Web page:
DescriptionIt is now widely accepted that animals of the same populations, same sex and morphological states often differ consistently in suites of behaviours (animal personalities). However, to reap the benefits of a group living, individuals often need to adjust their behaviour to some extent to match that of their interacting partners (social modulation of behaviour). One challenge faced by these studies is that detailed knowledge of an individual’s social environment is often difficult to gain, especially for animals which form dynamic social groups. We here capitalize on a unique system of populations of migrant and resident 13 sticklebacks (Gasterosteus aculeatus) with markedly different movement tendencies but still show social interactions within a mixed shoal. By creating mixed shoals with different proportions of migrants and residents, we ask whether and to what extent individual movement tendencies are affected by the social group composition. Using a recently established semi-natural mesocosm system consisting of connected ponds, we collected individual movement data (over extended periods) in an ecologically relevant environment (larger spatial scales and social groups). We find that the tendency of residents to exit the first pond was increased by the presence of migrants, while the expression of movement tendencies between ponds is predominantly driven by the individual’s inherent movement tendency. We thus conclude that in our system, movement tendencies over larger scale may largely be driven by individual tendencies and that that social effects on movement may play a role at a different life stage over ontogeny.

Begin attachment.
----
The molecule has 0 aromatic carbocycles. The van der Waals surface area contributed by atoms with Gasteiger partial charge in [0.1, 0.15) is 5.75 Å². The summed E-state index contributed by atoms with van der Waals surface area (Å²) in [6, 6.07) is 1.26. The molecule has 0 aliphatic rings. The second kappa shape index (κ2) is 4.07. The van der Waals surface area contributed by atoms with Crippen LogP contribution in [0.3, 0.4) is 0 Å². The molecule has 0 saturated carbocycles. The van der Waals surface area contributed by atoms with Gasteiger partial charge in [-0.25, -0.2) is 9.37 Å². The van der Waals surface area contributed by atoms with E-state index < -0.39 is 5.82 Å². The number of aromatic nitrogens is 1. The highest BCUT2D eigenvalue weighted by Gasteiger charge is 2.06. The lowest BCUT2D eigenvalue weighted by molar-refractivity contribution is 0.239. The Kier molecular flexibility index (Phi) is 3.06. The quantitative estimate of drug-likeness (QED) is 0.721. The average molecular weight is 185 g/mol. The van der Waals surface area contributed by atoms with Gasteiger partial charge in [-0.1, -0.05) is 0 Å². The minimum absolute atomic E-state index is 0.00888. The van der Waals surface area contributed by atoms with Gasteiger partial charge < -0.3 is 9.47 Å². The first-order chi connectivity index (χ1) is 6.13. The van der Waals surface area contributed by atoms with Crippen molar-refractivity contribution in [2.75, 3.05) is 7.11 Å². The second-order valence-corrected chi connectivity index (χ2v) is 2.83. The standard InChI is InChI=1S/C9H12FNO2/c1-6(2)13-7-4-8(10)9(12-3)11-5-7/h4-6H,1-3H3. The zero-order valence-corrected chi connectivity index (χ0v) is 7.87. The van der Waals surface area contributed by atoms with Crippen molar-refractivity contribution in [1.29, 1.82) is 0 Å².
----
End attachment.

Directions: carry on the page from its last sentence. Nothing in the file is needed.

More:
|European Conference on Behavioural Biology 2022: All of life is social!
|Degree of Recognition